Nigel Genders, Chief Education Officer for the Church of England shares his thoughts on the conference for Birmingham Church school heads last week:
Last week, I spoke at a conference for Birmingham Church school heads, chaired by the Bishop of Birmingham, David Urquhart. The keynote address was given by the Archbishop of Canterbury who did not shy away from addressing the obvious educational elephant in the room: ‘Trojan Horse’.
“Our schools are schools with a religious character – something that can be obscured by broad brush language of ‘faith schools’. I’ll talk about church schools and ‘faith-based’ schools as a shorthand today, but I’m conscious of how important the language is that we use. And all that has been made particularly clear – the dangers of the language – by the way that commentary around ‘Trojan Horse’ has made it sound as if schools with a religious character are a problem. That’s simply not true and that fact seems to need a lot of repeating: no church schools or faith-based schools were caught up in ‘Trojan Horse’. We are the solution, not the problem. That needs saying really quite regularly.”
Archbishop Justin’s full speech can be read here http://bit.ly/10EJPN2
This commentary around ‘Trojan Horse’ has led to much discussion of the term ‘British values’. We recently submitted our views to the Government’s DfE consultation about including them in requirements for schools http://bit.ly/1zh84g7
We wholeheartedly support the idea of schools being required to promote the values of tolerance and respect for those coming at things from a different perspective. However, ‘British Values’ cannot be allowed to become a test or an assessment of whether somebody in a community is ‘safe’ or ‘loyal’. Indeed, the nature of ‘British values’ requires a much deeper public conversation around the country than has been possible over the summer. As church schools - a major stakeholder in the system – we need to find a way to ensure that the lived experience of the children and families in our schools is one that helps to build a stronger sense of the way in which shared values create stronger communities.
The ways we, as communities and a nation, develop the language and practices of equality, diversity, community and the individual have changed rapidly in recent years and we need to build confidence and coherence in the wake of changes that have been unsettling for many and remain in many ways unresolved.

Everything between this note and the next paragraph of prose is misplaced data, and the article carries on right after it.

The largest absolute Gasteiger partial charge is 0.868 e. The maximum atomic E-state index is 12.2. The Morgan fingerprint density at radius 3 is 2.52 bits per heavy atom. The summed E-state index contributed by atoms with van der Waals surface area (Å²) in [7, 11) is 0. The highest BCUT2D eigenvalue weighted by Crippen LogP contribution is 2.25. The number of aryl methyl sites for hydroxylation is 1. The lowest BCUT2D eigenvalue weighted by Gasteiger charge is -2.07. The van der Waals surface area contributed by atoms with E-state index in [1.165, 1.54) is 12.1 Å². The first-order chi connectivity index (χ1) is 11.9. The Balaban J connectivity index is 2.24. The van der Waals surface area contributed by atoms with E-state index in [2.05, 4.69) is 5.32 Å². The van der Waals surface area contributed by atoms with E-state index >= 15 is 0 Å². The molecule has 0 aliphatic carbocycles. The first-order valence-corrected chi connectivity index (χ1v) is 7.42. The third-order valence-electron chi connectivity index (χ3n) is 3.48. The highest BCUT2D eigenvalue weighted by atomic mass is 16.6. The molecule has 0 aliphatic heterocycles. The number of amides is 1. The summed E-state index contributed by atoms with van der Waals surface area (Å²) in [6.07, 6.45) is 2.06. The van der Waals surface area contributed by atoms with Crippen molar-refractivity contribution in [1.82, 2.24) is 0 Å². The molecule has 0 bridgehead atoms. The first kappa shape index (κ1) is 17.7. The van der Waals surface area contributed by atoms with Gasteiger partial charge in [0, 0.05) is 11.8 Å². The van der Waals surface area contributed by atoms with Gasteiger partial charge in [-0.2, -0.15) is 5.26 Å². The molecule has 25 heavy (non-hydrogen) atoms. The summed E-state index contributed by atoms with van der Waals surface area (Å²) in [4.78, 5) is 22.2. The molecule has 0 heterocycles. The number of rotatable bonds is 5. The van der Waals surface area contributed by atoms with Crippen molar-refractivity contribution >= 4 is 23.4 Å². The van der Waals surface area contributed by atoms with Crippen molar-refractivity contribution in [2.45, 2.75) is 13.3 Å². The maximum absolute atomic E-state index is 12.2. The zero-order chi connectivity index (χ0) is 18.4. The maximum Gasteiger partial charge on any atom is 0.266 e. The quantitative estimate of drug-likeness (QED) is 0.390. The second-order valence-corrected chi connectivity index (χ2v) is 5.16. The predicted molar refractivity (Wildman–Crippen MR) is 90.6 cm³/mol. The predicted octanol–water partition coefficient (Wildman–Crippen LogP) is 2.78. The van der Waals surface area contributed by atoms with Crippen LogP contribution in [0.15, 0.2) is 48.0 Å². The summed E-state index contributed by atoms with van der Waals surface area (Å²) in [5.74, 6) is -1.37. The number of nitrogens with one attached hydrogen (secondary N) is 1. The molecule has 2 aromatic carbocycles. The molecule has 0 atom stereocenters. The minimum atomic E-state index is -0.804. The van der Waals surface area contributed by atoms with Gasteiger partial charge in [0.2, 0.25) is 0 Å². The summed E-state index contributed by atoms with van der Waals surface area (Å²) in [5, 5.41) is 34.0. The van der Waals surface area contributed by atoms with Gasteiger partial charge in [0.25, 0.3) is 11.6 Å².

But we won’t create that confidence by simply policing it through an ever increasing inspection regime, we’ll do it by ensuring that our whole vision for education is one focused on the formation of character for the transformation of the world.
The extremism thrives when religion is banished to dark corners:
* People feel alienated and rejected
* The public becomes suspicious
* A culture of fear and intimidation takes over
But much more importantly, if we reject all forms of religion from our schools, we are failing to prepare young people for the realities of life in a modern and globalised world.
Church schools are not, and never have been, about indoctrination or recruitment.
It would be easy to get the impression from coverage in the media, that this is some new initiative by the church to be involved in education, but of course the reality is that the Church of England started mass education more 200 years ago, by providing schools across the land, especially for the poor and disadvantaged, some 50 years before the state joined in.
And the public has great confidence in what Church of England schools provide. Parents know what they want for their children and they recognize, in the rounded, broad education that our schools provide, something special and attractive.
At the conference one head spoke passionately and said that as a result of the conference had been deeply encouraged by a Diocese and family of Church of England schools who are determined to work in partnership to bring communities together for the good of the children they serve.”
Nigel Genders, Chief Education Officer, Church of England